The Fed’s new key inflation rate cooled in November; S&P 500 futures slip

The Fed’s most closely watched core inflation rate eased further in November, albeit slightly less than expected. However, Fed chief Jerome Powell recently focused on a new “more important” inflation rate to justify continued rate increases: PCE services minus housing, which fell to 4.3% last month. The S&P 500 rose modestly, reversing early losses after the personal consumption spending report.


The PCE (personal consumption expenditures) price index rose 0.1% in the month. The PCE inflation rate continued to decline from the June 40-year high of 7%, falling to 5.5%. Core prices excluding food and energy rose 0.2% on the month as the annual core inflation rate eased to 4.7%.

Wall Street expected a 0.2% increase in the PCE price index and 0.2%, with a headline inflation rate of 5.5% and a core rate of 4.6%.

Powell changes the goalposts with a new key inflation rate

Powell’s new favorite inflation rate turns out to be the most problematic for the S&P 500. The indicator takes into account goods inflation, which is falling rapidly. It also excludes housing inflation, which looks set to fall in 2023 as government data catches up with stagnant market rental growth.

That leaves just basic services other than housing, like health care, education, hospitality, and haircuts. Because price changes for such services are closely tied to wage growth, they provide the best signal of where core inflation is headed, Powell said.

The focus of this statistic is so new that it is not provided in the Commerce Department report nor is it a subject of Wall Street estimates. IBD calculations show that the PCE services price index minus housing and energy rose 0.3% in the month and 4.3% year-over-year, below the upwardly revised annual increase of 4 ,October 7.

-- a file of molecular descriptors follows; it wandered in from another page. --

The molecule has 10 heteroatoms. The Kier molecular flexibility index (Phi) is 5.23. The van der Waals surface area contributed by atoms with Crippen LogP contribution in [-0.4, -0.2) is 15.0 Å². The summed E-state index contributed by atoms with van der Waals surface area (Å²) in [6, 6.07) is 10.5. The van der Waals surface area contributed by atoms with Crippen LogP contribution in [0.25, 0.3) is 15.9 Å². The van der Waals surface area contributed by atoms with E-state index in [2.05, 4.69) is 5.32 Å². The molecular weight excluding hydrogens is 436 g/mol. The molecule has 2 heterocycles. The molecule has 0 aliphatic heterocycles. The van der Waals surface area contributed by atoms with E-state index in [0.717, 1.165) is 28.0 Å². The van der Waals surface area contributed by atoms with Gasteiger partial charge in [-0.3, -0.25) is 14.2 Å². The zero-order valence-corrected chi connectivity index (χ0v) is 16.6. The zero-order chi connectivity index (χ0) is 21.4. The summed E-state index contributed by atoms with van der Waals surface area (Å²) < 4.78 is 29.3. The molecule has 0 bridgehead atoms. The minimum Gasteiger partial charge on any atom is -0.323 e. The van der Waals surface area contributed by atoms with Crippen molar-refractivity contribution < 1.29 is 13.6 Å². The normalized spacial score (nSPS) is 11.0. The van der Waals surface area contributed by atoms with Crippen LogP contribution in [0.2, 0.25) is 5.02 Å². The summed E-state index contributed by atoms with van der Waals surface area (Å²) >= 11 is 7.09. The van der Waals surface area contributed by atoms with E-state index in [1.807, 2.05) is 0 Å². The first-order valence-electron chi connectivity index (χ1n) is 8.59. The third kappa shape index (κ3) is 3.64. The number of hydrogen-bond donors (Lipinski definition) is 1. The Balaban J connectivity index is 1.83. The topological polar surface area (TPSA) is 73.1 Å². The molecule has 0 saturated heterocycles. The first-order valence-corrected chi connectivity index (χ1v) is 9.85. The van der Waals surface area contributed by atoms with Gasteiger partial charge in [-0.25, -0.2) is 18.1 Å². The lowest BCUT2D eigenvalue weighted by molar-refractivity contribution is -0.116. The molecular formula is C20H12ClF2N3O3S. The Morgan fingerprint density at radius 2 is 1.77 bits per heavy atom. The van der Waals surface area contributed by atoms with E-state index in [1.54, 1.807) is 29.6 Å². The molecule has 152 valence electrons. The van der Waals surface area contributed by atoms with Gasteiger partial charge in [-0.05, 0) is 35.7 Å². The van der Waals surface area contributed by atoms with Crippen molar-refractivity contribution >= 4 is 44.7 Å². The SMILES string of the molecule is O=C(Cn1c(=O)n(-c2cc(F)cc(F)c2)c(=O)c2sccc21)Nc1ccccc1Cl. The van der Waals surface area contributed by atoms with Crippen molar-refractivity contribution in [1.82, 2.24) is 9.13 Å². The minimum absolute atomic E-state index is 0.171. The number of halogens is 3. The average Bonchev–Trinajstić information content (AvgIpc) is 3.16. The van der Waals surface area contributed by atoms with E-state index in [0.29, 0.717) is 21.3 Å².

The more subdued monthly inflation reading for PCE minus housing and energy services came as prices for transportation services fell 2.1% from October but remained 11.8% above year-ago levels. . Inflation for healthcare services eased to a monthly gain of 0.2%.

The Fed’s new key inflation rate isn’t very good for the S&P 500 because it puts the spotlight on the strongest part of the economy: the ultra-tight job market. Until the labor market cracks, wage growth is likely to remain stubbornly high, and the Fed may raise its benchmark interest rate higher and longer than markets anticipate.

S&P 500, Treasury Yields React to PCE Inflation Rate

Following the PCE inflation report, the S&P 500 added 0.4% on Friday morning stock market action. The Dow Jones Industrial Average rose 0.3%, while the Nasdaq Composite rose 0.2%, after falling at the open.

The S&P 500 and the broader market have been under pressure since the Fed’s half-point rate hike and projections of further tightening to the 5%-5.25% range in 2023. Concerns about the earnings outlook and the explosion of Covid in China add to concerns about excessive adjustment of the diet. However, the bond market does not appear to be buying the Fed’s guidance. As of Friday morning, markets were trading at a top rate of 4.75%-5%.

Through Thursday’s close, the S&P 500 is down 20.3% from its all-time closing high on Jan. 4. While the S&P 500 remains 6.9% above its 52-week closing low, the index has slipped back below its 50-day and 200-day lows. moving averages.

The 10-year Treasury yield rose 6 basis points to 3.75%.

Be sure to read IBD’s Daily Afternoon The panorama to stay abreast of underlying market trends and what they mean for your trading decisions.


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